Air Purifiers for Art Studios

Air Purifiers for Art Studios

Designers often use a phrase - “hierarchy of materials” when speaking of setting up a living space or work area. This phrase is true for artists who are, after all, also designers in their own right.

When setting up their studios, artists acquire the materials that lay the foundation of their art: easels, brushes, canvases, lighting, paints, oils, resins. They also must have one quiet corner where they can gaze at their work, refine it if necessary, and contemplate and dream for countless hours to fuel their creativity.

Being artists, they are focused on blending the elements of balance, beauty, harmony and shape. As H.L. Mencken said, “the true function of art is to criticize, embellish and edit nature.”

Ah, but nature has so many offspring, or by-products as environmentalists like to call them. Pollutants and toxic substances are one such by-product.

In the hierarchy of materials, therefore, air purifiers should make it to top of an artist’s list. Minute particles that float around should not be a hindrance to creativity. Air should be pure for art to flourish. Allerair may just be the product that will suit your needs.

Air purifiers were developed for fighting contaminants and allergens that float in space, and research has proven that there are more pollutants inside the home than outside. Purifiers integrate various methods to purify the air we breathe:
  • mechanical filters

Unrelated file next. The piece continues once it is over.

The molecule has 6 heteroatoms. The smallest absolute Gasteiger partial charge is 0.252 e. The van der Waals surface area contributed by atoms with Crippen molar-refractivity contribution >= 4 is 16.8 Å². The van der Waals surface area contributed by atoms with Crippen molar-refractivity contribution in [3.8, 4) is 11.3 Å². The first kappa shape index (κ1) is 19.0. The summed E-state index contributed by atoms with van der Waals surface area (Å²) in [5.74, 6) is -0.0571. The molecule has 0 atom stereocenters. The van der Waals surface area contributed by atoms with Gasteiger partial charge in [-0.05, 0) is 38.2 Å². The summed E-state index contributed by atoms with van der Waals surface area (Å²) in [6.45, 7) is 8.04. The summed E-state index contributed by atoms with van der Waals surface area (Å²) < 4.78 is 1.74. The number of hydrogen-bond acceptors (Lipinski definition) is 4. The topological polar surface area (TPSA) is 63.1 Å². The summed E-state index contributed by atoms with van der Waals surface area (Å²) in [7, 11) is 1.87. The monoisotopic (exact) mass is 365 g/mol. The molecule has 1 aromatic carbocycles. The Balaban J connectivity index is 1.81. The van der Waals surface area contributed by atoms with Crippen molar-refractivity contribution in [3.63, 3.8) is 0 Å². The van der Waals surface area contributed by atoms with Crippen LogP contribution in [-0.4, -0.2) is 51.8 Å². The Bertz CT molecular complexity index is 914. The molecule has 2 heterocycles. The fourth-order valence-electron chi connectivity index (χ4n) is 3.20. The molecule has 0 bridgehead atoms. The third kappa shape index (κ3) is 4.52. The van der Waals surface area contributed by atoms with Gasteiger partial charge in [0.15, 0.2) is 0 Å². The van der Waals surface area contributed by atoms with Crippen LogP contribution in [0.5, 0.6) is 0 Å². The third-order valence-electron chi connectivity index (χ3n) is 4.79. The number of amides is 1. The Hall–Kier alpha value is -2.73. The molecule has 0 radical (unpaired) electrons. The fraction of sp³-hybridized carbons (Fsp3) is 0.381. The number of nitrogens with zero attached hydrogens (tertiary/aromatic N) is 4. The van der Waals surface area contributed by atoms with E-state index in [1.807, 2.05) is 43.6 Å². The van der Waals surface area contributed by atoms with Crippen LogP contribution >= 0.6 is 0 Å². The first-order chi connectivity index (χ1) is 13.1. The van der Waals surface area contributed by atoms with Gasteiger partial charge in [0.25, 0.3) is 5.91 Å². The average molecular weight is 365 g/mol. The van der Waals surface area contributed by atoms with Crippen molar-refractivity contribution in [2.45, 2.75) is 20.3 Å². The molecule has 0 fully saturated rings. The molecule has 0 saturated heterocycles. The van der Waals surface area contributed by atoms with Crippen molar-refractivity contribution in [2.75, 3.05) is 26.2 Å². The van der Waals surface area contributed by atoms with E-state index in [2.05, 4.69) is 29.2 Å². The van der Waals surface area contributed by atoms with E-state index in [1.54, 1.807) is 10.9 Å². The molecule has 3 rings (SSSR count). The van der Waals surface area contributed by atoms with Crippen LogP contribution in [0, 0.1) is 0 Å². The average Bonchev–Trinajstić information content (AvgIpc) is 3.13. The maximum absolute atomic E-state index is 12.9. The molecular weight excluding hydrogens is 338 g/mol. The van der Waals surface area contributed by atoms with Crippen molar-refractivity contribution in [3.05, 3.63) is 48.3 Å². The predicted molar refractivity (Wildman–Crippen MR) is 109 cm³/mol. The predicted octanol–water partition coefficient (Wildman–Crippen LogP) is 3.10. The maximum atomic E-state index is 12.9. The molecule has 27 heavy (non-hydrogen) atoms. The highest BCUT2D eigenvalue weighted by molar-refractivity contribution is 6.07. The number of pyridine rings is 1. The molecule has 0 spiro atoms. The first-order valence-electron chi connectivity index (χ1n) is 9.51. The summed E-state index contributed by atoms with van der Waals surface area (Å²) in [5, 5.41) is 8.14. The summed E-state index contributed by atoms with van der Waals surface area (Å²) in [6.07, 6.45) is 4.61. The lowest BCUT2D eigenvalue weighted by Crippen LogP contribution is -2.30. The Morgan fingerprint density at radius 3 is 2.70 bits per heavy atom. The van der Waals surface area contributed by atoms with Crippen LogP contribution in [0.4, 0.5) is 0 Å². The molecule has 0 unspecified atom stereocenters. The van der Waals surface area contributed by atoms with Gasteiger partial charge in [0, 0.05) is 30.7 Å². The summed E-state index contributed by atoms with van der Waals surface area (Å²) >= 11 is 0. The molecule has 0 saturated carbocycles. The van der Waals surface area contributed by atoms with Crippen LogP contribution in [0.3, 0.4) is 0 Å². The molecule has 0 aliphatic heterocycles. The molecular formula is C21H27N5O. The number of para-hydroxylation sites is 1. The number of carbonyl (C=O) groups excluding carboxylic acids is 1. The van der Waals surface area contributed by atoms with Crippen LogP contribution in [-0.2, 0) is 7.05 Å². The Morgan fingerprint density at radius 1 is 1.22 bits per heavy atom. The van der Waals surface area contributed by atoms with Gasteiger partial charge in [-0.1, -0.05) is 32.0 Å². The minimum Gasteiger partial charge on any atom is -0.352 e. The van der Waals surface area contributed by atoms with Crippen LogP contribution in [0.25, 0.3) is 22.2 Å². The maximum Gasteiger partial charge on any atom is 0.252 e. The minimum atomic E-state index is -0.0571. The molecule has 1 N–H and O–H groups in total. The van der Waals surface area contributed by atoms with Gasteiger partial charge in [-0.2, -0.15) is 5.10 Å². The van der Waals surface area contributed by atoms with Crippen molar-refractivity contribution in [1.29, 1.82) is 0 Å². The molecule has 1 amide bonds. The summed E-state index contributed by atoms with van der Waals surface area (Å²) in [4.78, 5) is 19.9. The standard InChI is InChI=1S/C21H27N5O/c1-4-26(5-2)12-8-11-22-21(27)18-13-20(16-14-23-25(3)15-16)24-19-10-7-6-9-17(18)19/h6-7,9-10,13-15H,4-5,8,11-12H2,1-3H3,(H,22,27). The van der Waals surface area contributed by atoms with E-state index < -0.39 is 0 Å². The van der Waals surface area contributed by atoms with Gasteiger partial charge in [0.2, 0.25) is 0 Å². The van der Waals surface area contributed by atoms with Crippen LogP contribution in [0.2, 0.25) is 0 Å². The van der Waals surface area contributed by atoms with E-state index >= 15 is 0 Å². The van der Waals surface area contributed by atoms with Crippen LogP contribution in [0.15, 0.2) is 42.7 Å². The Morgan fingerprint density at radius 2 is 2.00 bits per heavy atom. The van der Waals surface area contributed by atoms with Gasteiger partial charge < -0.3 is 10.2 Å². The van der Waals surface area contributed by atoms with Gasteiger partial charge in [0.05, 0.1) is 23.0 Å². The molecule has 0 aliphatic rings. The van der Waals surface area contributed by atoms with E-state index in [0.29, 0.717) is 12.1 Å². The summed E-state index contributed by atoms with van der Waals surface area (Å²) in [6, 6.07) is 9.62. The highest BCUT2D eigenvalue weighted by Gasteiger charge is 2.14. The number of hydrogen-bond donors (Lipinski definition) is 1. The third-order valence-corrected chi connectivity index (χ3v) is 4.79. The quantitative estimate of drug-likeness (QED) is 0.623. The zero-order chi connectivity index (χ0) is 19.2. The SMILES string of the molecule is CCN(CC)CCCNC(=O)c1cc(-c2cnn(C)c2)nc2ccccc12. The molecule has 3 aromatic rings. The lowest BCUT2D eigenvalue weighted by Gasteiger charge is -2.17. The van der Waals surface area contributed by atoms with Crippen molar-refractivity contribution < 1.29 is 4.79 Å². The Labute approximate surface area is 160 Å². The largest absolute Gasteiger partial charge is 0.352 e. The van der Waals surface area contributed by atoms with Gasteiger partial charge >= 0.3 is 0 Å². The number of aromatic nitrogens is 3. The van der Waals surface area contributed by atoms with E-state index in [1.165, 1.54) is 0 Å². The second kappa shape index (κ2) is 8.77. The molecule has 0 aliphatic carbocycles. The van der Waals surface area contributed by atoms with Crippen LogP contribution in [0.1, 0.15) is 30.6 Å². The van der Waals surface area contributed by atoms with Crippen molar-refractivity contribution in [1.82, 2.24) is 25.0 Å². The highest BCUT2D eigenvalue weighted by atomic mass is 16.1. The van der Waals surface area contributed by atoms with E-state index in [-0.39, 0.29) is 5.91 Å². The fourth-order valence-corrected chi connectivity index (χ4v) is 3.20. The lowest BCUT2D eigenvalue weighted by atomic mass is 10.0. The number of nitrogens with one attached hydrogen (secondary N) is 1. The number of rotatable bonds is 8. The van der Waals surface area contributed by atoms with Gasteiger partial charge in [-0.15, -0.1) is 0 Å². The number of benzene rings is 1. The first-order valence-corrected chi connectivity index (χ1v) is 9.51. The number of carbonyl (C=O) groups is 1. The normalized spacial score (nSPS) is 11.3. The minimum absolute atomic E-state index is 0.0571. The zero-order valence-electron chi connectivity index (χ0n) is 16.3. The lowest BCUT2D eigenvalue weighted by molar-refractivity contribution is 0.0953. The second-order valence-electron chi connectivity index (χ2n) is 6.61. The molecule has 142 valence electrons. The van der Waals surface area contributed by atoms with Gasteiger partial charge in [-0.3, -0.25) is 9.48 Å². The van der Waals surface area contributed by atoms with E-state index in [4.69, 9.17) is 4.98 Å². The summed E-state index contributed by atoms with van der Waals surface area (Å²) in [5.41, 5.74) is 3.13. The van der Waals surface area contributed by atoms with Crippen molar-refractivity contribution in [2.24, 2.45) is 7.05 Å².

• absorbents
  • germicidal ultraviolet light

    There are models, however, that are more efficient than others.

    What factors should go into the purchase of a purifier? Design and cost, for one; maintenance, frequency of filter change, and noise are another. While one of the most expensive filters, HEPA filters do have a high efficiency rating, and the Department of Energy requires them to have the capacity to filter out 99.97% of the pollutants.

    Allerair air purifiers were designed to meet these needs.

    As an artist, your studio is a reflection of your spirit. Keep it free from the residuals of paints, adhesives, stone, inks, resins, acrylics and wax.

    Purify your air and…your spirit…with an air purifier.

    Why not try an Allerair product today?

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    Air Quality in the News

    More Advances in Green Building
    The National Association of Home Builders’ (NAHB) Green Building Conference recently took place in Albuquerque, New Mexico. Hot topics in sustainable building include more efficient HVAC systems, environmentally friendly materials, solar energy panels that can be concealed inside rooftops, thicker walls for better insulation and low-flow toilets. Innovative builders are looking toward the area’s indigenous peoples for building practices that take advantage of nature. Ray Tonjes, chairman of the NAHB, and local designer Armando Cobo point to indigenous homes built from adobe bricks positioned to take advantage of the sun’s rays. Other indigenous homes were built into mountain slopes to protect them from the north wind. The number of homes built according to green practices has increased fivefold since 2002.

    Homes not built according to green practices may significantly improve indoor air quality through the use of AllerAir air purifiers.

    From an article in The Chief Engineer online at chiefengineer .org


    Indoor Air Quality in the Arts
    The Balzer Theatre of Atlanta, Georgia has been awarded a Leadership in Energy and Environmental Design (LEED®) Silver certification from the U.S. Green Building Council, making it the first theatre in the United States to earn it. Theatre management, thrilled with the designation, point to the many advantages of having a healthy building, such as knowing that allergic and sensitive clients will be as comfortable as possible, and ensuring that the audience “doesn’t get oxygen-deprived and sleepy in act two.” Theatres in older buildings may achieve similar effects with AllerAir products installed.

    From an article by Linda M. Eberle at gbj .com.


    The Dangers of Radon